Monday, May 09, 2016

Immersion

Routing

I'm continuing my theme of immersion in the Heartland, somewhat like the Holy Land in that both are branded regions.  Likely many Heartlands exist, certainly many Fatherlands and Motherlands.

We joked about the swarm of mothers descending upon Galo's for Mother's Day, May 8.  Galo's is a well-managed Italian restaurant near where Highway 40 intersects I-70 in Richmond, Indiana, very close to the Ohio border.

Coming back across Illinois, I tuned in more NPR, having come the other way on mostly Country and Christian Radio, with oldie Rock & Roll on that Decatur FM station.

We're about to move some works in progress, upholstery projects, from a Mazda to a studio.  Another piece came back from the studio to the apartment where I'm staying.

I have a lot of interesting photos to upload in my camera.  I don't have enough space on the hard drive, nor spare storage devices, and might as well wait for the higher bandwidth.  Optical fiber.

Pictures will include a visit to Hastings, a center for popular culture propagation, and Best Buy, where I updated myself regarding some of the latest consumer electronicsSome Bob Evans.  Many shots of the state of the art at Earlham CollegeThe graduation ceremonyGalo's.

In Springfield
:: in Springfield, IL ::

Sunday, May 01, 2016

May First, 2016


I started my day by having coffee, showering, and meandering over to Multnomah Monthly Meeting.  I purchased a drawing by a guy in front of New Seasons, camped out on the sidewalk.  Carl Abbott, a Meeting Elder, agreed it could be seen as a horse.

Trevor was turning fifty today, and had arranged for a special event at Mother Foucault's, a bookstore specializing in esoteric tomes.  He has been collaborating with a small press in Baltimore, and another local artist, to bring out another edition of a forgotten early 1900s comic strip:  The Outbursts of Everett True.

Before Trevor's talk, I caught up with Jim Heuer, a stellar programmer and one of the principals with Evos SmartTools.  Jim has featured in this blog before, as a teacher of "truckology".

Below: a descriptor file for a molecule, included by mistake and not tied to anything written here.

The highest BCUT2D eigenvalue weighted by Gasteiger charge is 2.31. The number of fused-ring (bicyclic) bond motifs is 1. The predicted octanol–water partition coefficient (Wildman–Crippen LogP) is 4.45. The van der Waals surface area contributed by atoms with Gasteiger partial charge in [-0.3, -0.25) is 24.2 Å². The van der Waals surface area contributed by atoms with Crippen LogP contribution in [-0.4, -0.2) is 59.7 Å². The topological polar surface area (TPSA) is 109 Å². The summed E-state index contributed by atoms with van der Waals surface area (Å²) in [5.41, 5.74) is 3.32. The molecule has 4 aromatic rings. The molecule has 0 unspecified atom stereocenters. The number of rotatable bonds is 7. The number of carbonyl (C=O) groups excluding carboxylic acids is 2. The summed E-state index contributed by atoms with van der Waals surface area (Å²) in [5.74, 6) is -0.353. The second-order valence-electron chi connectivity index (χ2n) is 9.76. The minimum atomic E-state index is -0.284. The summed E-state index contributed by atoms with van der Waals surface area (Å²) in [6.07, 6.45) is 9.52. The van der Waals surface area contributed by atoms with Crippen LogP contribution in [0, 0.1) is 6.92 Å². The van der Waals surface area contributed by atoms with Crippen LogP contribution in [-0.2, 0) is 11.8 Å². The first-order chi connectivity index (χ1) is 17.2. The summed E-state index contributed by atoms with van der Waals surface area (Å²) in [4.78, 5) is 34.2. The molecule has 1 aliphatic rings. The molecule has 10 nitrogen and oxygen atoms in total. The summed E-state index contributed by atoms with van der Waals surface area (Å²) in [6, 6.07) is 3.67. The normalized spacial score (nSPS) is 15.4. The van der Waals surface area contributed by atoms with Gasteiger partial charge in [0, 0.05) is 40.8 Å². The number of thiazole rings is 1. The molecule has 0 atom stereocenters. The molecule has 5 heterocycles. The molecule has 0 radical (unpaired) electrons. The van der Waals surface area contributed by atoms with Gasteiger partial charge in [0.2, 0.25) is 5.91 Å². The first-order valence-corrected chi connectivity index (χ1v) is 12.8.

He knows a lot about the LTL ("less than truckload") shipping business especially, wherein companies make bids on shipper loads, and shippers choose whom to go with.  Optimizing is a difficult problem and humans still play a role, but computers make the job easier.

Jim's software smooths the whole process of working in the LTL business by turning it into a rule-based "computer game", meaning a set of processes and workflows based in computing.

By "game" I don't meant to imply anything simulated or unreal.  We're talking about real tonnage, and paying customers who use these tools every day.  Having a coherent Ux makes the work seem more game-like.  Computers have introduced gamification to the workplace.

We met at Costello's, the travelers' cafe on East Broadway.  I'd been watching a bunch of Youtubes recently, aimed at those involved in startups.  Earlier, I'd lurked in on the Stanford course about not screwing up your startup.

Is pouring old (and valuable) wine into a new startup model (bottle) a recognized way to go?  Could a new company form around Evos and take it to scale?  I wondered aloud if PSU's Business Accelerator might have any advice along these lines.

Jim is a brilliant programmer, and shares my Visual FoxPro heritage.  He uses Microsoft components to serve the web, in cahoots with Apache, but has moved a lot of the business logic over to Python, with which he communicates via Windows COM objects.  That's a diverse and inclusive skill set.  Hacking on Jim's code could be mind-expanding for a whole team. 

A lot of his data resides in the FoxPro DBF format (inherited from dBase), but with CodeBase exposing this format directly to Python.  Now that Jim has discovered MongoDB, he sees that may be his best path forward, for speed reasons in particular.

I like talking shop with Jim because we've used a lot of the same tools, but then he's a transportation engineer and knows a ton about the trucking business, which I do not, though I've been learning.